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  3. 1st Unit : 2nd Meeting of Study Group Series “Views of Humanity and the World in the Meiji Period”

1st Unit : 2nd Meeting of Study Group Series “Views of Humanity and the World in the Meiji Period”

"The Transformation of the Study of the Mind: Nishida Kitarō’s ‘Cultivation’ and ‘Inquiry,’ and Agony in Natsume Sōseki's Kokoro"

 

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  On June 11, 2014,Professor Emeritus Yoshida Kouhei (Ircp Visiting Researcher,Toyo University) gave a presentation entitled “The Transformation of the Study of the Mind: Nishida Kitarō’s ‘Cultivation’ and ‘Inquiry,’ and Agony in Natsume Sōseki's Kokoro” at a study group sessionheld at Toyo University (Hakusan Campus, Building 1, Room 1202). This study group sessionwas second installment in the Meeting of Study Group Series “Views of Humanity and the World in the Meiji Period”.It sought to elucidate the modern Meiji problem of the self through considering the work of Nishida Kitarōand Natsume Sōseki.

  Yoshida discussed “pure experience” (junsui keiken), the most important term in Zen no kenkyū (An Inquiry into the Good), focusing on the idea of cultivation (shuyō). Nishida single-mindedly applied himself to the practice of zazen (seated meditation) before the publication of Zen no kenkyū, from Meiji 31 to 39 (1898–1906). He was aiming to do away with fabrications, assumptions, and pre-existing concepts in order to grasp the true self. Yoshida described this endeavor as “cultivation,” proposing that the original state of the self that is obtained through this means is in fact what Nishida describes as “pure experience.” A similar idea can also be found in the Cheng-Zhu and Yangming schools of Neo-Confucianism.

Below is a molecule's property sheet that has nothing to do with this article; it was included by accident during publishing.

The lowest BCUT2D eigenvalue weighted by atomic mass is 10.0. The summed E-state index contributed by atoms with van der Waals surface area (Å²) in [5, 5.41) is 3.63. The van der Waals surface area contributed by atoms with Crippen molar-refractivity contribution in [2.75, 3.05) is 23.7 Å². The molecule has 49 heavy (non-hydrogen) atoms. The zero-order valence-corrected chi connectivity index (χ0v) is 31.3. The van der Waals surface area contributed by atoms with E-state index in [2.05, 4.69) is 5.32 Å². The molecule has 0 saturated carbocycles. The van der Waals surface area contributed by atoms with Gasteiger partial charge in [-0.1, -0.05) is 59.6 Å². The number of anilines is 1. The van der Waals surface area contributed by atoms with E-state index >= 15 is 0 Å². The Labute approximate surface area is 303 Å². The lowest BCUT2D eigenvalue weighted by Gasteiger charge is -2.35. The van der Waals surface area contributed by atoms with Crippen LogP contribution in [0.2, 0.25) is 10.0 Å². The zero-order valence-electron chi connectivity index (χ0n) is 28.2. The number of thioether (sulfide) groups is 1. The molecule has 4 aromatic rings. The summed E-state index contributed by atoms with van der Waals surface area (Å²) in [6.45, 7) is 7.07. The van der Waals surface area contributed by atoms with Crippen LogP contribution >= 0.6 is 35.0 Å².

After this, Yoshida considered the agony of characters in Kokoro as symbolic of the modern self. The teacher (called “Sensei”) and his wife appear in the novel form a nuclear family that has deviated from the emperor-led patriarchal extended family system. While Sensei obtains freedom and independence, he pays the price of isolation. This isolation is the very characteristic of the modern individual. It involves living while suffering through the loss of one’s home. Kokoro is a novel that depicts the conflicts and tension in the movement of the isolated modern individual’s heart and mind from distrust of others to distrust of oneself.

            During the Meiji period, people searched for the self in a way that was reminiscent of the Cheng-Zhu and Yangming schools of Neo-Confucianism. One of the academic fruits of this was Nishida’s Zen no kenkyū. In the context of the Meiji period’s cult of success, Nishida made a sincere effort not to be carried away by narrow self-interest. However, at the same time, the modern individual that he describes bears and is cornered by the fate of isolation. Through this research meeting, both the lighter side and shadow of the self in the Meiji period became clear.2